TAC 27 Index
In TACs past there has been much discussion of the Ordnance Survey, notably concerning the ever-rising price of Landranger maps, their propensity to turn to mush when confronted by typical Scottish weather, and conspiracy theories concerning the overlaps. Is it not time to broaden the debate to other maps?
Back in the beginning (well, the 1960s and 1970s), we had the One-inch Seventh Series, beautiful maps with such endearing features as unmarked crags, unmarked summits (eg Beinn a'Chlaidheimh, south of An Teallach), numerous inaccuracies, and heights in sensible feet. (As in sensible shoes? - Ed.) Importantly, they were also of a convenient size - not too large, not too many folds - and printed on tougher paper than the subsequent 1:50000 series which replaced them in the mid-1970s. We also had Tourist maps, embellished versions of the standard One-inch with extra features including hill-shading, which covered such useful and extensive tracts of country as the Cairngorms (from Glen Shee to Grantown-on-Spey), Ben Nevis and Glen Coe (née Lorn and Lochaber, extending from Tyndrum to Glenfinnan), and Loch Lomond and the Trossachs (from Milngavie to Killin and Dalmally). These excellent specimens of cartography died a lingering death in Scotland during the 1970s and 1980s - although updated metricated versions are readily available even yet for several areas south of the Border, even the Cotswolds (and who would want to go there?)
Meanwhile, during the late 1970s, the OS started producing so-called Outdoor Leisure maps - fascinating cartography, although the large size of the sheets often make them unwieldy on the hill. These maps have proliferated in England, but in Scotland all we have had is the useful back-to-back Cuillin and Torridon Hills and one of the high Cairngorms (which does not even extend to the Linn of Dee, and which in 1996 is still not in full colour, unlike every other Outdoor Leisure map). We did have a short-lived experimental waterproof version of the Ben Nevis area, the target of much criticism when first published in 1988 due to the footpaths being illegible among the crags and boulders (which at least seems highly representative of the ground). Then suddenly in 1995 we had two new Outdoor Leisure maps - of the Isle of Arran and of the Cheviot Hills (mainly in England, but extending in Scotland past Jedburgh.) In 1996 we are promised an Explorer map of the Trossachs - an Explorer appearing to be exactly the same as an Outdoor Leisure map (1:25000) except that the cover is orange instead of yellow, the significance of this being a mystery.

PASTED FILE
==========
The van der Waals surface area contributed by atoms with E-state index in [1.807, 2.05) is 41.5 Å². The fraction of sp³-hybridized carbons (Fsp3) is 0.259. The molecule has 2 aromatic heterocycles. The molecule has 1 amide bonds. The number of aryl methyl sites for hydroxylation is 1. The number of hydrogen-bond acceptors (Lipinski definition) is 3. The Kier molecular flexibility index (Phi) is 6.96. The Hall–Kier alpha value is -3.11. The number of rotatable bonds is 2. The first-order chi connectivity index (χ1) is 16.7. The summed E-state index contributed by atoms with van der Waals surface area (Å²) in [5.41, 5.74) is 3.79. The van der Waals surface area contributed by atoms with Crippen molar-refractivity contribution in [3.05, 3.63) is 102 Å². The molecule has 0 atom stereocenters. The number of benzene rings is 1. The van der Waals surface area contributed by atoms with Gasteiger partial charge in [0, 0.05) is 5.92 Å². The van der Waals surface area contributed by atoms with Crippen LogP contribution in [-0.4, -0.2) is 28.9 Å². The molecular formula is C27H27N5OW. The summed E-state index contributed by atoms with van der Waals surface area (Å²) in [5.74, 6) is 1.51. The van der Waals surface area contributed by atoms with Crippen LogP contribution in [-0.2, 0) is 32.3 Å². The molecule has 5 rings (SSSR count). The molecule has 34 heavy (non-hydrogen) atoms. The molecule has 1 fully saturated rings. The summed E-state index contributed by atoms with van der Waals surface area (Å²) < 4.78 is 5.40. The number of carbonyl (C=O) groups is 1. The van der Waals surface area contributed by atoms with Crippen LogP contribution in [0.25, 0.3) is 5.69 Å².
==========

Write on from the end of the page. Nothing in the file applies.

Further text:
Does this prove anything? Maybe not in itself, but note the following:
These figures lead the mind to wander over yet more conspiracy theories concerning sheet overlaps. And apart from the Landranger and Pathfinder series which cover everything, Scotland seems woefully under-represented on other large-scale OS maps (but congratulations are due to Harveys for their heroic efforts to correct the imbalance).
Some final points to ponder:
TAC 27 Index